According to an article from the National Restaurant Association, titled Most restaurants remained understaffed in December, nearly 4 in 5 restaurants are understaffed. In November of 2021, 75percent  of operators said their restaurant was more than 10% below necessary staffing levels.

Sammy Kelly, another junior at Triton, works at Simard’s Place in Rowley, a popular breakfast and lunch spot for locals and high school students. She works as a busser and describes the struggles her workplace is facing, similar to several others in the area. 

“We’re missing bussers, we have enough servers and chefs but not bussers or people to do the dishes,” said Kelly. “It affects me because I have to work more than I want to. I can only work on weekends, sometimes I’ll have to work both weekend days instead of one. We get hit hard on weekends.” 

Patrizia Savino, the mother of two students at Triton, is an esthetician at Mia Med Spa in Rowley, Massachusetts, her part of work has not had as much of a struggle with understaffing but their partnered hair salon BackStage struggles a little more with workers and customers. 

“My work is technically not understaffed but it is really hard finding good workers,” said Savino. “Covid has changed so much in the last couple of years. People just think differently. Some are more entrepreneurial and some are not interested in working as in the past. Although we are not as understaffed as many other businesses, there is less foot traffic as walk-in clients.” Mrs. Savino says that 

Emma Hudson, a restaurant server at the Ipswich Country Club in Ipswich, MA, works on a team with very limited staff at the moment. A workplace that stays comfortable in the summertime with plenty of staff struggles to find help in the winter and spring seasons. 

“If I have an emergency and need to call out there is no one that can go in for me so it leaves me feeling guilty,” said Hudson. “When I work most of the time it’s either just me or only one other person so we have to work extra hard and never have a second to catch a breath which is stressful.”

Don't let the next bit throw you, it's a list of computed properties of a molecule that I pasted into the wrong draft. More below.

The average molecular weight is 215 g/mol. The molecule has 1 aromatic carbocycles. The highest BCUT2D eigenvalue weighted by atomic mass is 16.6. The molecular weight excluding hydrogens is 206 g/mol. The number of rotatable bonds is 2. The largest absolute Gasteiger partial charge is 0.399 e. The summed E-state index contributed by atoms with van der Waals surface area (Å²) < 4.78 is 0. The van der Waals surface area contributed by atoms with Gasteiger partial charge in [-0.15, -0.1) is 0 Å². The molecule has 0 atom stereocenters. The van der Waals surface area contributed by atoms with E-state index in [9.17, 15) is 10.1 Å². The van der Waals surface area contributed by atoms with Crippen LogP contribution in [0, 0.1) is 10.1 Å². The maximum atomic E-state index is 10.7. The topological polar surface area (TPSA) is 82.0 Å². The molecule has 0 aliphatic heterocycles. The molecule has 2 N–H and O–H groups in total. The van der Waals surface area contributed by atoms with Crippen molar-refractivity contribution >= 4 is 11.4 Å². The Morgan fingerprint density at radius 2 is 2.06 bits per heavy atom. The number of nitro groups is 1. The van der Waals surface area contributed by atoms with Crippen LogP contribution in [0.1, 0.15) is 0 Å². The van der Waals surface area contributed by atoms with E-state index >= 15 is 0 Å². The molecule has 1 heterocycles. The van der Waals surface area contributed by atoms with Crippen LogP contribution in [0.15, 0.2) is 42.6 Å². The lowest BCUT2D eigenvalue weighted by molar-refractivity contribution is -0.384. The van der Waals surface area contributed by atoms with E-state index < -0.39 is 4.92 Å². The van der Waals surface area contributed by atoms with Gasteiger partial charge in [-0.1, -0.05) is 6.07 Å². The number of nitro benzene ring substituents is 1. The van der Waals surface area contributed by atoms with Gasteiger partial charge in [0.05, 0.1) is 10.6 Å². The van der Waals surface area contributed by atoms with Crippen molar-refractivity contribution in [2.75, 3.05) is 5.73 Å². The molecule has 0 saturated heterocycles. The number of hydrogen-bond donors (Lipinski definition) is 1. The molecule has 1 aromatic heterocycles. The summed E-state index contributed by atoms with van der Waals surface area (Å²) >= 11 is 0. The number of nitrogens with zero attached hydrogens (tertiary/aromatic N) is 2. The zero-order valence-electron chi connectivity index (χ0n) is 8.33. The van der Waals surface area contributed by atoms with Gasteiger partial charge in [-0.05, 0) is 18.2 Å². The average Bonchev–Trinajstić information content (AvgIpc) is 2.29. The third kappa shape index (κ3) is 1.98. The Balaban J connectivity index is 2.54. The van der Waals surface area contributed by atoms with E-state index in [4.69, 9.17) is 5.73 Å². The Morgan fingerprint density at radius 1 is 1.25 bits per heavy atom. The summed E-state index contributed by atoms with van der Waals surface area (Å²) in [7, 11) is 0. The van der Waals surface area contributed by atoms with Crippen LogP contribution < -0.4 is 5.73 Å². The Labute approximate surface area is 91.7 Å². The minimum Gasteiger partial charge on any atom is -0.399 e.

Timothy Eyring has served as the food and beverage director for six years at the Ipswich Country Club. He is in charge of scheduling the club’s restaurant staff, RTJ, and the behind-the-scenes operations that go into it. His insight on the struggle to hire new people affects his job and the staff that he directs. 

“Since the restaurant closures brought on by the Covid-19 pandemic, many food and beverage workers moved out of the industry to find other ways to support themselves and families,” said Eyring. “This significantly decreased the size of the talent pool we usually get to choose from. Bringing them back into the industry is no easy task either due to the requirements of the jobs like working nights, weekends and holidays.”

The struggles to find staff have hit the country hard, mainly affecting hospitals and restaurants. The ever lingering Covid-19 effects contribute heavily to this understaffing issue. The need for employees stands in thousands of American businesses, a phenomenon that hopes to turn around soon.